Rest Day in Kaş
It’s Ramazan (Ramadan), the Islamic holy month of fasting, and the Friday mosque is so crowded there are rows of men bowed down in prayer outside the building. Bougainvillaea cascading from brightly painted balconies. The harbourside cafes lively with non-fasting Turks. We resist the allure of Greece just across the water and spend the day slowly wandering the colourful streets of Kaş. As night falls we enjoy a glass of local rosé on a terrace overlooking the harbour, talking of home and people we hold dear.
Kaş to Boğazcik (16.5 km)
It is Atatürk Day, a national holiday that commemorates the secularist/nationalist founder of the Republic of Turkey. At the appointed hour Kaş comes to a halt. Everyone stands to attention, hand on their heart, for the İstiklal Marşı, the Turkish National Anthem. Only when the ceremony in the town square is over will a boat taxi us across the bay to Liman Ağizi to rejoin the track. Our ferryman spends the journey singing Atatürk’s praises. He reveres him for bringing democracy to Turkey and for being ‘the perfect man.’ He says that ‘unlike the current President’, Atatürk is held in high esteem and with great affection in this part of Turkey. ‘If the results of the upcoming general election show a vote for Erdoğan on the Teke Peninsula, people here will know that the count was rigged.’
Tombs carved deep into the rock wall high above the water and sealed with engraved stones placed flush with the rock face. Strange, soothing music coming from somewhere nearby. Fine, black, long-horned goats. The carrying call of a shepherd. A ‘wild, long and rocky stretch.’ Wave-worn limestone slabs, weathered thorn trees, sharp loose rocks. The day hot. The cafe at Fakdere closed down. In the 1980s, the buildings here were used by archaeologists excavating a bronze-age shipwreck. They found it laden with treasure including gold jewellery, glass beads and amphorae filled with resin. Now the settlement is deserted and there’s a decrepit air about the place; the liminal space between earth and sky a wasteland of rocks and ravaged trees.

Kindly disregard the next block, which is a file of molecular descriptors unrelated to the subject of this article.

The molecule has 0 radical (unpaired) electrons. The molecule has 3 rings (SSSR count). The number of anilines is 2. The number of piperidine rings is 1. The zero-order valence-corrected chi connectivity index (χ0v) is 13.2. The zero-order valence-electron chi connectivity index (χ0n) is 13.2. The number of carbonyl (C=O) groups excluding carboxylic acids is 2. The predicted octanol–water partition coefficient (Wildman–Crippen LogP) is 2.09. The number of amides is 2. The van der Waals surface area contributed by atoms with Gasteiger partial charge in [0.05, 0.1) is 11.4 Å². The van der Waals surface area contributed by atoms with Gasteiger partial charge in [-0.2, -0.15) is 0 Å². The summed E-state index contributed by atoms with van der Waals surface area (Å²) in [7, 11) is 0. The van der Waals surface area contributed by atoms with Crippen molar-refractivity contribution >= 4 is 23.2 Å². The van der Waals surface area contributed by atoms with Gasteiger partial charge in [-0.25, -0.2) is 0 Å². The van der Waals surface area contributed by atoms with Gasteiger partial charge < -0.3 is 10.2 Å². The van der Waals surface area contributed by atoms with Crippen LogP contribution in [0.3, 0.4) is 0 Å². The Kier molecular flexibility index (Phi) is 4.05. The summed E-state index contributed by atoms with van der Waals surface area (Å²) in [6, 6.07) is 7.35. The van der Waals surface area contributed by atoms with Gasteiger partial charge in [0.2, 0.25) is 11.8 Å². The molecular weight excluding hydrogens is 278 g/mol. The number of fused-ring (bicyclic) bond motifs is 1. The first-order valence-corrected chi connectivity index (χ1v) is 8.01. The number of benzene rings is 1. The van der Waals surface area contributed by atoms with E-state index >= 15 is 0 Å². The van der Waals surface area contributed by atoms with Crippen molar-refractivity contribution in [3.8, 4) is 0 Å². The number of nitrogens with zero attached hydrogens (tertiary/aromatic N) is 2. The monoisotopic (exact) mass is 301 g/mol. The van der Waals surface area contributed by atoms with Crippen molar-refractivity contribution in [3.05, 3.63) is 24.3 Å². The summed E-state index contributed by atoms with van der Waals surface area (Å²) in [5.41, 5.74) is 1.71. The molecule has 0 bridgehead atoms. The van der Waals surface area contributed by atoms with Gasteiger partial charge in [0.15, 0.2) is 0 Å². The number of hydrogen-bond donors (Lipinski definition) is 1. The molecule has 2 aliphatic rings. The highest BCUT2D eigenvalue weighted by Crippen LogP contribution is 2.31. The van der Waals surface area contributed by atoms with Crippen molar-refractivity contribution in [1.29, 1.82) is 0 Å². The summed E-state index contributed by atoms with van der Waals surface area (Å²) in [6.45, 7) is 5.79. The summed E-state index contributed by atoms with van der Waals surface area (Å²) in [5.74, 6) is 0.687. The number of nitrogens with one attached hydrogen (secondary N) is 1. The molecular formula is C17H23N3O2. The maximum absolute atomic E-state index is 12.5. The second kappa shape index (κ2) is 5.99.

Yachts moored in the lee of a rocky island. Turquoise fringed pebble beaches. A lone pine, carob trees and people picnicking at Grape Harbour beach. Music and conversation swelling in volume as we approach the beach and receding as we walk on, drowned in the waves breaking on the shore. Two pheasants fly up from the undergrowth. A young German family walking a few days of the Lycian Way, the first people we’ve met on the trail since farewelling Graeme and Judy in Kalkan. The father carrying their seven-month-old on his back and a heavy pack on his front. The mother carrying their two and a half-year-old. Neither of them deterred by the intensifying heat and the steep, rough terrain.
A roman well, Lycian tombs and stone watchtowers guarding the entrance to a Lycian city founded in the 4th century BC. On through the stifling afternoon until the track levels and leads us to the winter farming village of Boğazcik. There are no shops but there’s a place to stay and a cold beer to be shamelessly secured on this quiet, Ramazan afternoon.
Boğazcik to Üçağiz (16 km)
Walking down from last night’s eyrie high above the village we come across Mehmet, who we know by repute as a walker-friendly pension owner from Üçağiz. We arrange for him to pick us up by boat at Aperlea later in the day so that we can see the ruins of the underwater city near Kekova Island before continuing to Üçağiz.
We walk on, up into the high summer pastures, to find the city of Apollonia on the summit of Kale Tepesi. It was once part of the Lycian League and was occupied and refortified in Byzantine times. There’s a well-preserved church, a Hellenistic theatre, an acropolis and a necropolis with carved sarcophagus and tall pillar graves. It is true what is said; that the Lycian Way is so abundant with ancient wonders that it holds you spellbound.
Oregano and mint growing wild. The morning tinkling with goat bells and the songs of shepherds. The track not as arduous and the heat less intense than yesterday. We meet the German family again and walk with them for a time. They are on holidays from their work in Chad, one of the poorest countries on earth. They started their walk in Kaş and say that the warmth of its people, the vibrancy of the town and the abundance of food markets and cafes made them weep when they arrived, such a contrast was it to the meagreness of life in Chad.
We reach the sea where there are jetties, harbours and tombs in the grassy underwater meadows. The economy of Aperlae was based on breeding Murex snails and extracting from them a dye called Tyrian purple, one of the ancient world’s most expensive luxuries.